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How good is my ear?

Discussion in 'Technique [BG]' started by d8g3jdh, Oct 19, 2005.

  1. d8g3jdh

    d8g3jdh Guest

    Aug 9, 2005
    Ive been doiong a bit of ear training lately, and figured that i should figure out how good my ear is already before i get into it. So, i went to try and tune my bass by ear, i figure thats a good way to check. Tuning to E,A,D,G i got the E and the A strings about 10 cents sharp, and the D and the G strings about 3 cents sharp. Is this good or bad?

    Also, what are some other ways to figure out where my ear is at?

  2. Ozzyman


    Jul 21, 2004
    That's not what you should be caring about. You need to learn the intervals (like thirds, fourth, fifths) and be able to improvise with them. (play what you hear in your head)
    For this test to be any good, tune one of your strings to its pitch and then using only it's open note, tune the other strings. Try to tune the G string to a G# with the D string as a reference. Or D string to Db with the A string as a refernce. Also try doing it with chords (two notes as refence points)
    Also if playing fretless you shouldn't need to know exactly what the note is but you need to know it's pitch relative to the bands tuning. The band might be a bit sharp or flat, so don't rely on you knowing exactly what an E is.
    Intonation is all relative.
  3. Garry Goodman

    Garry Goodman

    Feb 26, 2003
    You should be able to play anything (within reason) the instant you hear it. That means you need to hear every interval and 3,4,5,6,7 note chords in all inversions,and all scale sources such as major,minor,melodic minor ,blues etc.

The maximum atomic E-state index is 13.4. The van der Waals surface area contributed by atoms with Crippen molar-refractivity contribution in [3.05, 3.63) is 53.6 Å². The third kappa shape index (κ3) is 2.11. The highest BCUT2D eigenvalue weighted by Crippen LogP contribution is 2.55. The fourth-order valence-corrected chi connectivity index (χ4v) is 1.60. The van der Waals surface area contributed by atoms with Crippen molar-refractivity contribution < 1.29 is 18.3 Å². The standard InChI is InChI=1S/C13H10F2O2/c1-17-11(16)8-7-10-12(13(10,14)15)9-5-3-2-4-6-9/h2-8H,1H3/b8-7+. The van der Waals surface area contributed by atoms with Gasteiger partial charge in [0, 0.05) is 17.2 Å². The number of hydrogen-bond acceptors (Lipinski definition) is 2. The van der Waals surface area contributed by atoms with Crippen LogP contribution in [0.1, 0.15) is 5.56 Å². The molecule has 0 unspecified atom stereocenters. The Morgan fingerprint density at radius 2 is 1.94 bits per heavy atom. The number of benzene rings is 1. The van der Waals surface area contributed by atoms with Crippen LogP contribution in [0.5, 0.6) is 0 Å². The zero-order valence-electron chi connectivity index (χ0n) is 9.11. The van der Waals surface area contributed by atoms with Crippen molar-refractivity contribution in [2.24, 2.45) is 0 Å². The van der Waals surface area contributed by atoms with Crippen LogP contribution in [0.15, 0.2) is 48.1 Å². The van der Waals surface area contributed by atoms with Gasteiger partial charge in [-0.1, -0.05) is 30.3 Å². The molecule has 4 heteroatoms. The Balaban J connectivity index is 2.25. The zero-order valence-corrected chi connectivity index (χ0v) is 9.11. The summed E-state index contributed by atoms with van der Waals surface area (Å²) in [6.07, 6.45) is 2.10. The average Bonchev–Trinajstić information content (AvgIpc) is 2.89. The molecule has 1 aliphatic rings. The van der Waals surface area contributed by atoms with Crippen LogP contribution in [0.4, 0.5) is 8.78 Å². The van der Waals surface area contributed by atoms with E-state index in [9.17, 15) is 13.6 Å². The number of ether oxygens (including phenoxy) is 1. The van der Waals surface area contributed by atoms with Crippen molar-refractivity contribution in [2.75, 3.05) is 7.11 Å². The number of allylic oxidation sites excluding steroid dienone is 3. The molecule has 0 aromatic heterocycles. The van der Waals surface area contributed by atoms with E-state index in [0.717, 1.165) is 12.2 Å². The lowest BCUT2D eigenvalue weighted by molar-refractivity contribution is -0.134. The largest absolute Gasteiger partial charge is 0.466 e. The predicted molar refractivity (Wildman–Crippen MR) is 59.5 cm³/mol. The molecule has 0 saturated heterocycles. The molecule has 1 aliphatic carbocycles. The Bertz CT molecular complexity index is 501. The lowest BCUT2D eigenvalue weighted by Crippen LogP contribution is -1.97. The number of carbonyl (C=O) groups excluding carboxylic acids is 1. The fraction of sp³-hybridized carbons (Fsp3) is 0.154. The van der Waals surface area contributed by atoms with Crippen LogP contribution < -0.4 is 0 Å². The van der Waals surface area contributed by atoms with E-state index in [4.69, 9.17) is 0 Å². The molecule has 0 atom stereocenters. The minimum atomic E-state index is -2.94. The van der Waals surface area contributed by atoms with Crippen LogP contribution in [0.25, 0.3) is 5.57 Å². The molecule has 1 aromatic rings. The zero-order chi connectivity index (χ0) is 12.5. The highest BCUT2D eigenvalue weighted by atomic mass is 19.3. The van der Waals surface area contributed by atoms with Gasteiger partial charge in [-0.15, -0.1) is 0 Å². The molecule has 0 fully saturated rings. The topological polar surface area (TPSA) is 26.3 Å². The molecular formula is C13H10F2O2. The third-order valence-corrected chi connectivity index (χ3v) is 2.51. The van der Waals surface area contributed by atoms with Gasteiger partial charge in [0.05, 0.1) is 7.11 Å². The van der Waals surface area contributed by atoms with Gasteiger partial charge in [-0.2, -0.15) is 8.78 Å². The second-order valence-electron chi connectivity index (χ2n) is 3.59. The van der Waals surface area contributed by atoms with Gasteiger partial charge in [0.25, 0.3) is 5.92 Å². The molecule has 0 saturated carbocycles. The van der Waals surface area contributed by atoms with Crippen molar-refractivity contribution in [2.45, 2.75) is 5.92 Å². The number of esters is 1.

Knowing rhythms,phrasing and song structure in addition will allow you to play most anything you hear as you hear it. There are 119 chord progressions and once you are familiarize yourself with them,you can usually hear where the changes are going as they happen in real time.

    That's the best test I can think of to determine where your ear is at.
  4. Wolzly


    Oct 16, 2005
    Just to add something...

    The test you have already performed is more of a "perfect pitch" test then it is an "ear training" test. Like the guys before me have stated ear training is more about brain->fingers communication instead of brain->hum->fingers... it's all about cutting down on the stages of translation of information so that you are more versatile.

    Perfect pitch on the other hand is sometimes more of a hindrance than a bonus :p I know a girl (violinist) who has perfect pitch. She had to play along with a random rock-band with her quartet and got physically ill because she was being forced to play "in the cracks" and it was just messing with her brain.

    Perfect pitch is a curse because "the pitch" means nothing... it's all about fitting into the players you are with.. if they are out of tune, but you are out of tune to the same degree as they are... then it's perfectly in tune ;)

    Kinda... :p